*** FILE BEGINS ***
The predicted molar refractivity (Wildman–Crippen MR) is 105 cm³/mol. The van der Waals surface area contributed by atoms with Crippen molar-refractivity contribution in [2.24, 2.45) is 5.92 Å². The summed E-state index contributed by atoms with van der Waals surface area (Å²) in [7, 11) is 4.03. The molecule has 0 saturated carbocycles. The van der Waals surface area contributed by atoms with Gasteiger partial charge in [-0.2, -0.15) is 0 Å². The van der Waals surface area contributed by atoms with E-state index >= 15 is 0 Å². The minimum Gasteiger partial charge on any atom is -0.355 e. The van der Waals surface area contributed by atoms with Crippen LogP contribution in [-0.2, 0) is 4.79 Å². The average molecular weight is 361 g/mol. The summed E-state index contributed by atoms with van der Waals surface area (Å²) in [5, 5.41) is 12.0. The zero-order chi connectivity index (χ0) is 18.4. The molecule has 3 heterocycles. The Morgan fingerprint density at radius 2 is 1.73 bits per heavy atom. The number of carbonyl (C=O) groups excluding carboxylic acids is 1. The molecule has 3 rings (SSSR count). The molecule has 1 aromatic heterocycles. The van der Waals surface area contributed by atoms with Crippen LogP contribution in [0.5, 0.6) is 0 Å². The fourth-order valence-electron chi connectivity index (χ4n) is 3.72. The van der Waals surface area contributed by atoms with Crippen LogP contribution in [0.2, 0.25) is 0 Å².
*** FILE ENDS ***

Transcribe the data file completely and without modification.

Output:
The predicted molar refractivity (Wildman–Crippen MR) is 105 cm³/mol. The van der Waals surface area contributed by atoms with Crippen molar-refractivity contribution in [2.24, 2.45) is 5.92 Å². The summed E-state index contributed by atoms with van der Waals surface area (Å²) in [7, 11) is 4.03. The molecule has 0 saturated carbocycles. The van der Waals surface area contributed by atoms with Gasteiger partial charge in [-0.2, -0.15) is 0 Å². The van der Waals surface area contributed by atoms with E-state index >= 15 is 0 Å². The minimum Gasteiger partial charge on any atom is -0.355 e. The van der Waals surface area contributed by atoms with Crippen LogP contribution in [-0.2, 0) is 4.79 Å². The average molecular weight is 361 g/mol. The summed E-state index contributed by atoms with van der Waals surface area (Å²) in [5, 5.41) is 12.0. The zero-order chi connectivity index (χ0) is 18.4. The molecule has 3 heterocycles. The Morgan fingerprint density at radius 2 is 1.73 bits per heavy atom. The number of carbonyl (C=O) groups excluding carboxylic acids is 1. The molecule has 3 rings (SSSR count). The molecule has 1 aromatic heterocycles. The van der Waals surface area contributed by atoms with Crippen LogP contribution in [0.5, 0.6) is 0 Å². The fourth-order valence-electron chi connectivity index (χ4n) is 3.72. The van der Waals surface area contributed by atoms with Crippen LogP contribution in [0.2, 0.25) is 0 Å².